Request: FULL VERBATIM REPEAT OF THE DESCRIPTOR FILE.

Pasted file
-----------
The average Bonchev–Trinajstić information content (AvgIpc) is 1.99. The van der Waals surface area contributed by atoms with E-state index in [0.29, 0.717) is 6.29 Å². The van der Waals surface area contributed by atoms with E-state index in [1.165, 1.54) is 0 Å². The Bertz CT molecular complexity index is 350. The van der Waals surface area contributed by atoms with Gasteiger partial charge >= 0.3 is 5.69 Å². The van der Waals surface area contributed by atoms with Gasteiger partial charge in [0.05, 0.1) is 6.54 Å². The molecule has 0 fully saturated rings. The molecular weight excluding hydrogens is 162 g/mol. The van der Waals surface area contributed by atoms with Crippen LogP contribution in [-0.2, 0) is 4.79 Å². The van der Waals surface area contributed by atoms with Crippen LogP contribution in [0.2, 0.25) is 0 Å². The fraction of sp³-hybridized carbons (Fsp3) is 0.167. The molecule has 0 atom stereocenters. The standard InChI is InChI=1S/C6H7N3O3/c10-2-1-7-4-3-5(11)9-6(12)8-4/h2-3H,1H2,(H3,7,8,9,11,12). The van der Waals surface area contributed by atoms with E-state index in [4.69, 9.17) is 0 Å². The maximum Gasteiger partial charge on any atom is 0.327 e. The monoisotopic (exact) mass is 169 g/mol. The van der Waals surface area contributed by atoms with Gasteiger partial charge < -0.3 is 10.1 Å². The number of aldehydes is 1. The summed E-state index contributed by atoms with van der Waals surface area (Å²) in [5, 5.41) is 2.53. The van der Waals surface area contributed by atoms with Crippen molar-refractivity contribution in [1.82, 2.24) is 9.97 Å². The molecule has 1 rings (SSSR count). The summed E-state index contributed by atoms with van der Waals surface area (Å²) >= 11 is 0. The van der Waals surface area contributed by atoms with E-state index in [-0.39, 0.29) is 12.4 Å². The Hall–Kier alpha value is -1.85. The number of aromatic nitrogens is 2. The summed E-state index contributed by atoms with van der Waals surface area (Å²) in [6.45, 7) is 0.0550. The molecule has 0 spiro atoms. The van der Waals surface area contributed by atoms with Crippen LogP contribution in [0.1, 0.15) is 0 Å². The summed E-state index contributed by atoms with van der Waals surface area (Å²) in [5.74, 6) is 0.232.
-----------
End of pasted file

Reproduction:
The average Bonchev–Trinajstić information content (AvgIpc) is 1.99. The van der Waals surface area contributed by atoms with E-state index in [0.29, 0.717) is 6.29 Å². The van der Waals surface area contributed by atoms with E-state index in [1.165, 1.54) is 0 Å². The Bertz CT molecular complexity index is 350. The van der Waals surface area contributed by atoms with Gasteiger partial charge >= 0.3 is 5.69 Å². The van der Waals surface area contributed by atoms with Gasteiger partial charge in [0.05, 0.1) is 6.54 Å². The molecule has 0 fully saturated rings. The molecular weight excluding hydrogens is 162 g/mol. The van der Waals surface area contributed by atoms with Crippen LogP contribution in [-0.2, 0) is 4.79 Å². The van der Waals surface area contributed by atoms with Crippen LogP contribution in [0.2, 0.25) is 0 Å². The fraction of sp³-hybridized carbons (Fsp3) is 0.167. The molecule has 0 atom stereocenters. The standard InChI is InChI=1S/C6H7N3O3/c10-2-1-7-4-3-5(11)9-6(12)8-4/h2-3H,1H2,(H3,7,8,9,11,12). The van der Waals surface area contributed by atoms with E-state index in [4.69, 9.17) is 0 Å². The maximum Gasteiger partial charge on any atom is 0.327 e. The monoisotopic (exact) mass is 169 g/mol. The van der Waals surface area contributed by atoms with Gasteiger partial charge < -0.3 is 10.1 Å². The number of aldehydes is 1. The summed E-state index contributed by atoms with van der Waals surface area (Å²) in [5, 5.41) is 2.53. The van der Waals surface area contributed by atoms with Crippen molar-refractivity contribution in [1.82, 2.24) is 9.97 Å². The molecule has 1 rings (SSSR count). The summed E-state index contributed by atoms with van der Waals surface area (Å²) >= 11 is 0. The van der Waals surface area contributed by atoms with E-state index in [-0.39, 0.29) is 12.4 Å². The Hall–Kier alpha value is -1.85. The number of aromatic nitrogens is 2. The summed E-state index contributed by atoms with van der Waals surface area (Å²) in [6.45, 7) is 0.0550. The molecule has 0 spiro atoms. The van der Waals surface area contributed by atoms with Crippen LogP contribution in [0.1, 0.15) is 0 Å². The summed E-state index contributed by atoms with van der Waals surface area (Å²) in [5.74, 6) is 0.232.